- Eastbourne District General Hospital
I am writing this, as my artist's right to reply, in response to Colette Meacher's supposed review of my work in the April issue of AN. This review is wholly misconcieved.
Meacher did not attend the performance event and therefore did not actually see my work, and if she had read the statement on show with the work she would realise that she has actually reviewed the work made by the cleaning staff and microbiologists at the hospital during my project. She obviously missed the permanent work I have given to the hospital based on 40 microscope slides, drawings and digital images as she doesn't mention it at all. This work has proved exceptionally popular, both in terms of its aesthetic impact and conceptual foundation. My etchings which are "tucked away" in a waiting area as she says, are serving their purpose as a means of taking serious artworks into public spaces where they would not normally be seen, "the disused" corridor she mentions is the busiest place in the hospital.
The Normal Flora project was a year long project made in collaboration with the housekeeping staff and microbiology staff at Eastbourne Hospital, the project created a dialogue between two areas of the hospital staff whose paths would never normally cross, and enabled each to understand the worlds of the other, it also went beyond that and engaged many other staff and visitors to the hospital (including many who came specifically to see the work) during a one day performance event where my work was installed. Those works included the carved, needlepointed chair pictured in AN, which is equally a sculptural object and a prop for performance, the images embedded in the chair are based on the Normal Flora microbiology taken from the object, which I cultured and processed myself in the laboratory. The lab coat also shown in AN was similarly produced and is covered with hand stitched whitework embroidery, this juxtaposes the lab coat as a traditional symbol of science with the technique of whitework embroidery, which was considered to be the highest achievement of women around the time of the enlightenment, when rational scientific knowledge was first claimed and the various disciplines were divided up, something women had little say in. The performance included my engagement with hospital visitors through the medium of crochet, they observed the bed sheet I made (based on electron microscopy of my own bed flora) and were invited to help me create a bed cover based on the light microscopy of the bed flora, whilst we chatted gently about the nature of microbiology, misunderstandings and the misrepresentation of it by the media.Less than 1 percent of bacteria are harmful, the rest form part of a complex and sublime eco-system which we generally co-exist with.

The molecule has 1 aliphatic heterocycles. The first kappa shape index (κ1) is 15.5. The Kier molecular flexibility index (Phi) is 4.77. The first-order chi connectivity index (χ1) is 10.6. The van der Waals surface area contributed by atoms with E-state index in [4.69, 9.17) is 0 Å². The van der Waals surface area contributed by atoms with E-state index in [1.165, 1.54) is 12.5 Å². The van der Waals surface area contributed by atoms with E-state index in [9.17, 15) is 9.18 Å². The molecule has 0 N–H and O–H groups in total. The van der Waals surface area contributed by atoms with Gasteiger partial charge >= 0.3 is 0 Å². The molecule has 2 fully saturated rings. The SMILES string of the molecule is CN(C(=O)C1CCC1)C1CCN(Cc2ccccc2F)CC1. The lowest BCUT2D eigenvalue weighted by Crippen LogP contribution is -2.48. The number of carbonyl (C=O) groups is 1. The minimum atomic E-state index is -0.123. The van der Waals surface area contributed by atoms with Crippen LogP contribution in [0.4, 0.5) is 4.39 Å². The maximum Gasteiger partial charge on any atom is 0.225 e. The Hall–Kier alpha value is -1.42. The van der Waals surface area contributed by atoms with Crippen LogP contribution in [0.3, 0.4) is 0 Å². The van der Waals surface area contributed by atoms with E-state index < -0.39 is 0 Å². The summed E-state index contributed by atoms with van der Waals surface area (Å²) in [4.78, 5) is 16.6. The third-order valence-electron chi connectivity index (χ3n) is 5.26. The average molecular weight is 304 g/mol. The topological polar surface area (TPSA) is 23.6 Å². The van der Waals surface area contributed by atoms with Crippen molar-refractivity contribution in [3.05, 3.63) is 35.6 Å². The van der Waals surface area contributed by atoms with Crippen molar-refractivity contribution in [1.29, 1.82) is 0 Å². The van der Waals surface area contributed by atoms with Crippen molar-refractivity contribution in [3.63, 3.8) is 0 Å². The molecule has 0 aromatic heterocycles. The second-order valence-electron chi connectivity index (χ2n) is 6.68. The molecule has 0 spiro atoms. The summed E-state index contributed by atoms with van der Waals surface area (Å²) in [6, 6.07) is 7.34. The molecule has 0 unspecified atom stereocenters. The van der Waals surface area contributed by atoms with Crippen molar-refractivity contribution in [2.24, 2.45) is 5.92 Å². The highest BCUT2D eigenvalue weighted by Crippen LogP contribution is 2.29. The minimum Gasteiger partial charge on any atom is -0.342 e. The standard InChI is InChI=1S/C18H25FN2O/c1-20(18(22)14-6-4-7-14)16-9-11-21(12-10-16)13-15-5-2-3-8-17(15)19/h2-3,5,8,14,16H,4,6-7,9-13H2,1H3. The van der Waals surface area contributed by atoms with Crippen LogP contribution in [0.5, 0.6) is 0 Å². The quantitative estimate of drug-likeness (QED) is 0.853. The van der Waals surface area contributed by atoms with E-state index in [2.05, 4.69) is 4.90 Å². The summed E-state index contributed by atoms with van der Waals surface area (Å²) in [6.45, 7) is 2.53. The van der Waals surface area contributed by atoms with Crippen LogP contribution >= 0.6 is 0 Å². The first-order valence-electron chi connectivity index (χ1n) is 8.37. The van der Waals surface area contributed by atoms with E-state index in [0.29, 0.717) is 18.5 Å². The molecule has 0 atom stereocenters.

More details of the project can be found at www.normalflora.co.uk and a serious review will be included in a major interview in the next edition of the academic feminist art journal n.paradoxa.
An artist, working with dialogical performance, installation and digital technology involving socially engaged projects